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UNDER THE WINDOW.
I SET the position of the harbor by my pocket-compass, and then followed the course of the first street that lay before me.
On either side, as I advanced, the desolate old houses frowned on me. There were no lights in the windows, no lamps in the streets. For a quarter of an hour at least I penetrated deeper and deeper into the city, without encountering a living creature on my way--with only the starlight to guide me. Turning by chance into a street broader than the rest, I at last saw a moving figure, just visible ahead, under the shadows of the houses. I quickened my pace, and found myself following a man in the dress of a peasant. Hearing my footsteps behind him, he turned and looked at me. Discovering that I was a stranger, he lifted a thick cudgel that he carried with him, shook it threateningly, and called to me in his own language (as I gathered by his actions) to stand back. A stranger in Eukhuizen at that time of night was evidently reckoned as a robber in the estimation of this citizen! I had learned on the voyage, from the captain of the boat, how to ask my way in Dutch, if I happened to be by myself in a strange town; and I now repeated my lesson, asking my way to the fishing office of Messrs. Van Brandt. Either my foreign accent made me unintelligible, or the man's suspicions disinclined him to trust me. Again he shook his cudgel, and again he signed to me to stand back. It was useless to persist. I crossed to the opposite side of the way, and soon afterward lost sight of him under the portico of a house.
Still following the windings of the deserted streets, I reached what I at first supposed to be the end of the town.
Before me, for half a mile or more (as well as I could guess), rose a tract of meadow-land, with sheep dotted over it at intervals reposing for the night. I advanced over the grass, and observed here and there, where the ground rose a little, some moldering fragments of brickwork. Looking onward as I reached the middle of the meadow, I perceived on its further side, towering gaunt and black in the night, a lofty arch or gateway, without walls at its sides, without a neighboring building of any sort, far or near. This (as I afterward learned) was one of the ancient gates of the city. The walls, crumbling to ruin, had been destroyed as useless obstacles that cumbered the ground. On the waste meadow-land round me had once stood the shops of the richest merchants, the palaces of the proudest nobles of North Holland. I was actually standing on what had been formerly the wealthy quarter of Enkhuizen! And what was left of it now? A few mounds of broken bricks, a pasture-land of sweet-smelling grass, and a little flock of sheep sleeping.
The mere desolation of the view (apart altogether from its history) struck me with a feeling of horror. My mind seemed to lose its balance in the dreadful stillness that was round me. I felt unutterable forebodings of calamities to come. For the first time, I repented having left England. My thoughts turned regretfully to the woody shores of Greenwater Broad. If I had only held to my resolution, I might have been at rest now in the deep waters of the lake. For what had I lived and planned and traveled since I left Dermody's cottage? Perhaps only to find that I had lost the woman whom I loved--now that I was in the same town with her!
Regaining the outer rows of houses still left standing, I looked about me, intending to return by the street which was known to me already. Just as I thought I had discovered it, I noticed another living creature in the solitary city. A man was standing at the door of one of the outermost houses on my right hand, looking at me.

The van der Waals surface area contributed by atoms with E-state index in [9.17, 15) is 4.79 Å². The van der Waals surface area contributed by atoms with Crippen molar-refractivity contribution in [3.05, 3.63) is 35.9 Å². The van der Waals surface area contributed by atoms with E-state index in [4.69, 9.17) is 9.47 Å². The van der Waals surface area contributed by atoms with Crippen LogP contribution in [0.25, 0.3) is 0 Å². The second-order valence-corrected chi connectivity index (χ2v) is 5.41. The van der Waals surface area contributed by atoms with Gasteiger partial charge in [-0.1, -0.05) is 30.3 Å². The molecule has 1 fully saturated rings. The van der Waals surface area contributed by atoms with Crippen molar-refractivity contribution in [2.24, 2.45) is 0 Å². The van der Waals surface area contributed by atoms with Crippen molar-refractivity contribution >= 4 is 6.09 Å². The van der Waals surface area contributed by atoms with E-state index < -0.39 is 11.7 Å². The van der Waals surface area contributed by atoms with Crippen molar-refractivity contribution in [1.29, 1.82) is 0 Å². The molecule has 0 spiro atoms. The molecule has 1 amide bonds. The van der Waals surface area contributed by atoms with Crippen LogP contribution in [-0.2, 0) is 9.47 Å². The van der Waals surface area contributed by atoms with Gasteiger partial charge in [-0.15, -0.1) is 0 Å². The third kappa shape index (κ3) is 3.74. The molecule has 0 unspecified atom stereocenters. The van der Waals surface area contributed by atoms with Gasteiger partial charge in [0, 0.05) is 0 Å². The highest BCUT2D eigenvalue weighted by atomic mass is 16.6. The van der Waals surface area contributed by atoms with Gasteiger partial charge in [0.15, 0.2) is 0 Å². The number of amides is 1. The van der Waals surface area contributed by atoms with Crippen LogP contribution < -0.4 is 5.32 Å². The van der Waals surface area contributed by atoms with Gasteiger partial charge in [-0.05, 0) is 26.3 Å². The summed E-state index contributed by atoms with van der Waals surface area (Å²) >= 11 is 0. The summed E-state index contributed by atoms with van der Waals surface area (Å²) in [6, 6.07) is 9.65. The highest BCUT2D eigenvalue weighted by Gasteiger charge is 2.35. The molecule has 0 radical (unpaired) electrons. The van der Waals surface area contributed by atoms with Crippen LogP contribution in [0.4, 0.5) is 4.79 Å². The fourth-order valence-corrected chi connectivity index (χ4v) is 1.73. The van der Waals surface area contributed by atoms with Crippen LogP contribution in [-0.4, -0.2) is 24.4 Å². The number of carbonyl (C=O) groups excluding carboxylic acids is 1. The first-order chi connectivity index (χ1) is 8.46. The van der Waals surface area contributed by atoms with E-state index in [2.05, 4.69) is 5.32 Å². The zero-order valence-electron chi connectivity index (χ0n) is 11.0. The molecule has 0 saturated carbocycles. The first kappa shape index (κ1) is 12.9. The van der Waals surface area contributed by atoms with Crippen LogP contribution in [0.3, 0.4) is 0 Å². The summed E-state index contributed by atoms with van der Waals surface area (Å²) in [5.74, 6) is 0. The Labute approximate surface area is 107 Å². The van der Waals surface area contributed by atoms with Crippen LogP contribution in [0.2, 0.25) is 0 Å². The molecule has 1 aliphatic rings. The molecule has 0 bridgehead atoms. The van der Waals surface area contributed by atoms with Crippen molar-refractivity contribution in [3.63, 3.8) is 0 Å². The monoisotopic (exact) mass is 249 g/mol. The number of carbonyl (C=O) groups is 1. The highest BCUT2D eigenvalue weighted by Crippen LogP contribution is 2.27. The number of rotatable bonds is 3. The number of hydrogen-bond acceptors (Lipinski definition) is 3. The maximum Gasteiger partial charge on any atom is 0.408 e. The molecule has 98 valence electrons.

At the risk of meeting with another rough reception, I determined to make a last effort to discover Mrs. Van Brandt before I returned to the boat.
Seeing that I was approaching him, the stranger met me midway. His dress and manner showed plainly that I had not encountered this time a person in the lower ranks of life. He answered my question civilly in his own language. Seeing that I was at a loss to understand what he said, he invited me by signs to follow him. After walking for a few minutes in a direction which was quite new to me, we stopped in a gloomy little square, with a plot of neglected garden-ground in the middle of it. Pointing to a lower window in one of the houses, in which a light dimly appeared, my guide said in Dutch: "Office of Van Brandt, sir," bowed, and left me.
I advanced to the window. It was open, and it was just high enough to be above my head. The light in the room found its way outward through the interstices of closed wooden shutters. Still haunted by misgivings of trouble to come, I hesitated to announce my arrival precipitately by ringing the house-bell. How did I know what new calamity might not confront me when the door was opened? I waited under the window and listened.
Hardly a minute passed before I heard a woman's voice in the room. There was no mistaking the charm of those tones. It was the voice of Mrs. Van Brandt.
"Come, darling," she said. "It is very late--you ought to have been in bed two hours ago."
The child's voice answered, "I am not sleepy, mamma."
"But, my dear, remember you have been ill. You may be ill again if you keep out of bed so late as this. Only lie down, and you will soon fall asleep when I put the candle out."
"You must not put the candle out!" the child returned, with strong emphasis. "My new papa is coming. How is he to find his way to us, if you put out the light?"
The mother answered sharply, as if the child's strange words had irritated her.
"You are talking nonsense," she said; "and you must go to bed. Mr. Germaine knows nothing about us. Mr. Germaine is in England."
I could restrain myself no longer. I called out under the window:
"Mr. Germaine is here!"
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